In accordance with one aspect of the present invention, there is provided a dietary dish used for a person who must diet, comprising at least one actual size photograph or detailed illustration of the foods to be served, printed on the bottom surface.
According to the invention, "dish" means not only a glass, plastic or porcelain dish, but also a luncheon mat made of paper or plastic.
Preferably, the dietary dish indicates the number of calories and/or main nutritive components on the surface.
When foods to be served include liquid or paste, the inner wall of the dietary dish is preferably provided with a sign indicating the depth to be served.
In accordance with another aspect of the present invention, there is provided a dietary dish used for a person who must diet, comprising, in combination, printed matter on which at least one actual size photograph or detailed illustration of the foods to be served is printed, and a dish having a flat and transparent bottom whose size is the same as or larger than the actual size photograph or detailed illustration.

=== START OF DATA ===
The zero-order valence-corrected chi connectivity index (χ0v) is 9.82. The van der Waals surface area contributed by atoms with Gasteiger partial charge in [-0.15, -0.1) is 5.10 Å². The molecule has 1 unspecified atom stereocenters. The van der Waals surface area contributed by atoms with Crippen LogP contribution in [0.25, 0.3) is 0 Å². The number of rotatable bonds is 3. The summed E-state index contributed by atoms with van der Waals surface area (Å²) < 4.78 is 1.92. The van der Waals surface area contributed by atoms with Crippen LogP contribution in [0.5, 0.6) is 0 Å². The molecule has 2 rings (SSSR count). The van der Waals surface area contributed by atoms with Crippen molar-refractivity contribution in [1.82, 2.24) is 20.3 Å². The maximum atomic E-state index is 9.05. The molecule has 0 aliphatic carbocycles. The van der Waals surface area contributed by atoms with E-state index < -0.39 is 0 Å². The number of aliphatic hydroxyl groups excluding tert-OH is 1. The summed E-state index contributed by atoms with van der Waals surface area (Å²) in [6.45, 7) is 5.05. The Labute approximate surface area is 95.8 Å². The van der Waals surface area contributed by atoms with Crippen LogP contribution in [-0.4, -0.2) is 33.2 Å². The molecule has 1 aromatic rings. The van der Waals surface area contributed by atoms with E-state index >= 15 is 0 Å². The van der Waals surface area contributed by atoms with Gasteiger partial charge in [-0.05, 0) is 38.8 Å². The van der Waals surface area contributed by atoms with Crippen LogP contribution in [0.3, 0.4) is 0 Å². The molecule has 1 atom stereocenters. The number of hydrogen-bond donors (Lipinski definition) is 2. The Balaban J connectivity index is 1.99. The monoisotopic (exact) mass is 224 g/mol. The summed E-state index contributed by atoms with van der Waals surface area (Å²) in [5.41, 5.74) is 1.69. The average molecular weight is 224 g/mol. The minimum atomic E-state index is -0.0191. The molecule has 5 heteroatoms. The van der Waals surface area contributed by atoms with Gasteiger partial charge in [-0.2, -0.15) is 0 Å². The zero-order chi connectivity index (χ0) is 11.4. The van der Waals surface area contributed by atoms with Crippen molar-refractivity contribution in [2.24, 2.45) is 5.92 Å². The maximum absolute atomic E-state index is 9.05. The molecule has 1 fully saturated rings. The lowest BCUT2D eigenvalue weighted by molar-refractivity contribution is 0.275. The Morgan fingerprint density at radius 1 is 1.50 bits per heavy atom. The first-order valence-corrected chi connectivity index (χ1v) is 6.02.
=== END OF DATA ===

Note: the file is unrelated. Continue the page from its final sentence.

Preferably, the printed matter indicates the number of calories and/or main nutritive components.
When foods to be served include liquid or paste, the inner wall of the dish is preferably provided with a sign indicating the depth to be served.
Further scope of applicability of the present invention will become apparent from the detailed description given hereinafter. However, it should be understood that the detailed description and specific examples, while indicating preferred embodiments of the invention, are given by way of illustration only, since various changes and modifications within the spirit and scope of the invention will become apparent to those skilled in the art from this detailed description.